Classic Gaming Spotlight: Cyber Troopers Virtual-On

Howdy!

Time Enforcer Anubis here with the first classic gaming spotlight for the month of August!

So, you’ve heard me talk about Virtual-On, and have wondered “Where did this whole Virtual-On thing start anyway?”

Wonder no more, because in this Classic Gaming Spotlight, we take a look at Cyber Troopers Virtual-On.

Virtual-On was an arcade game for Sega’s Model 2 arcade system. Of the Model 2 games, however, Virtual-On was special. What began as an ill-advised venture became a beautiful and incredibly solid game.

Everyone called Juro Watari crazy when he said he wanted to make a fast-paced, full 3D arena fighting game for the Model 2. Juro Watari said “eff that” and went ahead with it anyway. The astounding thing is that, not only did it work, it was flawless. The game was the perfect fast-paced, full 3D arena fighting game, on a system that nobody thought it would work on.

At the core of its setup, Virtual-On is a lot like most fighting games. Players play a series of one-on-one “arcade mode” matches, culminating in a boss fight. That, however, is where the similarities end. In Virtual-On, the player controls a mecha known as a Virtuaroid in full 3D combat. No side-to-side fighting here. In Virtual-On, two mecha dash around the stage, throwing bombs, missiles, and lasers at each other until only one remains standing.

The eight Virtuaroids the player gets to pick from each have a different playstyle, from the lightly-armored aerial-focused Viper II, to the quick-moving Fei-Yen, all the way to the heavy and hard-hitting Raiden. Not only do each of the mechs have different weapons, but they each require a different style of play to use effectively, and are quite evenly balanced. This results in a highly competitive and very diverse game, as different players will take to different Virtuaroids, depending on how they prefer to play.

The trick about Virtual-On was that it was intricately designed to just work on the Model 2. Every element of the game, from the graphics to the controls, was designed so the Model 2 could handle the game. Hajime Katoki, famous for his mecha design work for anime such as Gundam 0083 and 08th MS Team, was brought on to design the Virtuaroids. High-polygon models would slow the game down considerably, unacceptable for Watari’s dream of a lightning-quick game. Katoki’s designs were the perfect solution to this dilemma. He produced mechs that, while having relatively low poly-counts, had a lot of personality.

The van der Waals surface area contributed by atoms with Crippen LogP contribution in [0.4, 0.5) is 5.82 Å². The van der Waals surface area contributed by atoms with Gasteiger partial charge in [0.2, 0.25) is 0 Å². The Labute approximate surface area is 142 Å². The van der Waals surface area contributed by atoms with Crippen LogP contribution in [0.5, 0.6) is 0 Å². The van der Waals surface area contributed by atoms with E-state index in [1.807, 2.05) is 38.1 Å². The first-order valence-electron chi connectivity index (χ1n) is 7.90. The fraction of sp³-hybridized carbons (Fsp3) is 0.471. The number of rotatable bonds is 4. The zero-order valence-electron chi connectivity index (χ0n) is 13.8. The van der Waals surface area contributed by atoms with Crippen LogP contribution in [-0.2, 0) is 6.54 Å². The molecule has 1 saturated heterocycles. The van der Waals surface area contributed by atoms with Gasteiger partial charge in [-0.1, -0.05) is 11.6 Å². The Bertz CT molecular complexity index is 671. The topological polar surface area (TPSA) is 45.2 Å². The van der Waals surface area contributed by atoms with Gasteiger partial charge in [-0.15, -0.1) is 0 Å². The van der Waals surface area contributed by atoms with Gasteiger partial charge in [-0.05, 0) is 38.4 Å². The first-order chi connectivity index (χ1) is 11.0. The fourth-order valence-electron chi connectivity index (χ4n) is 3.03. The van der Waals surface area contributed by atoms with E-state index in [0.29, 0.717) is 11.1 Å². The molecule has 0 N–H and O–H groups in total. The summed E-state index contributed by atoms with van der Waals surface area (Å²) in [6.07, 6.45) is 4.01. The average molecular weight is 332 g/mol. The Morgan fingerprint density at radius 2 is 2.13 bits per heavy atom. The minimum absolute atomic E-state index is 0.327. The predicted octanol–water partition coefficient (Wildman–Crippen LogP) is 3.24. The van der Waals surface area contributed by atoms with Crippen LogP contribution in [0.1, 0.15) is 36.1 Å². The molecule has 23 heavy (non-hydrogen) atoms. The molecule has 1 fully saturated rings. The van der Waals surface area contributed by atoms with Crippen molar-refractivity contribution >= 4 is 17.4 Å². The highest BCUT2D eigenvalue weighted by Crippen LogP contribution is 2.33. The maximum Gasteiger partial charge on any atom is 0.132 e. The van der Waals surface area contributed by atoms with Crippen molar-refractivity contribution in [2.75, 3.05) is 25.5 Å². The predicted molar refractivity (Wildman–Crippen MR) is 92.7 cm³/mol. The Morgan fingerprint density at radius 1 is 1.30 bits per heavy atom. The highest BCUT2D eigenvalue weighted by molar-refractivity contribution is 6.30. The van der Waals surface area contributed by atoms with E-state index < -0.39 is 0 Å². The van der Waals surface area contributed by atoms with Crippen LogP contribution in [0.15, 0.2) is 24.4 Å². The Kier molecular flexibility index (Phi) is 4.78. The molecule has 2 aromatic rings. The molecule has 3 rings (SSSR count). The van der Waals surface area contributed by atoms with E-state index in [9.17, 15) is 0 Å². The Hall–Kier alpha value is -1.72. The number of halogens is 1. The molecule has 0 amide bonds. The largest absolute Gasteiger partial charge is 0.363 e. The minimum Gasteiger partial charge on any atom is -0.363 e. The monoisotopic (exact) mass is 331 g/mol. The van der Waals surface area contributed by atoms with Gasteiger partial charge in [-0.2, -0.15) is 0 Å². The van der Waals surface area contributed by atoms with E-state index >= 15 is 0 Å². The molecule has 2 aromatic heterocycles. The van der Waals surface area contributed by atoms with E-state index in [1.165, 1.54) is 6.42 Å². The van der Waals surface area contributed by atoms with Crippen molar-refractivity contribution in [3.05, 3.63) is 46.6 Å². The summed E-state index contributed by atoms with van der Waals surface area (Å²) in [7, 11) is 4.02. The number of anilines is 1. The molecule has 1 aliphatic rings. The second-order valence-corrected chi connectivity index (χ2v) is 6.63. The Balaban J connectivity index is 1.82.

The second problem was that of keeping track of the two players’ positions on the field. Gameplay mechanics solved this problem. The game incorporated fixed-length, high-speed dashes. In addition, attacking while dashing would turn the player’s Virtuaroid in the direction of the opponent’s. Jumping worked the same way. At the end of a dash, the player’s mech would also freeze in place for a split-second, adding a level of tactical complexity to the game, as players would actively jockey to take advantage of their opponents’ freeze-time.

The third problem was having a precise enough control scheme for such a fast-paced game. Enter Virtual-On’s unique control system, the twinstick. Two inputs meant that the player had double the control over where and how the mech was moving.

Virtual-On was tailor-made to run on an arcade system that would not have run it otherwise. Everything from the character designs to the control scheme was designed not only to work within the Model 2’s limitations, but to make those limitations seem like intentional gameplay elements. Virtual-On is an example of what happens when a development team pushes their hardware to its very limit, while still endeavouring to create a game that runs smoothly and without glitches.

The game was so successful that it was ported to both the Sega Saturn and PC, and while neither version was quite as polished as the arcade version, they played just as well.

If you ever find yourself with the opportunity to play Cyber Troopers Virtual-On, do. It’s truly one of the greatest video games ever created, and the gameplay still very much holds up today.

 

‘Till Next Time!

 

 

 

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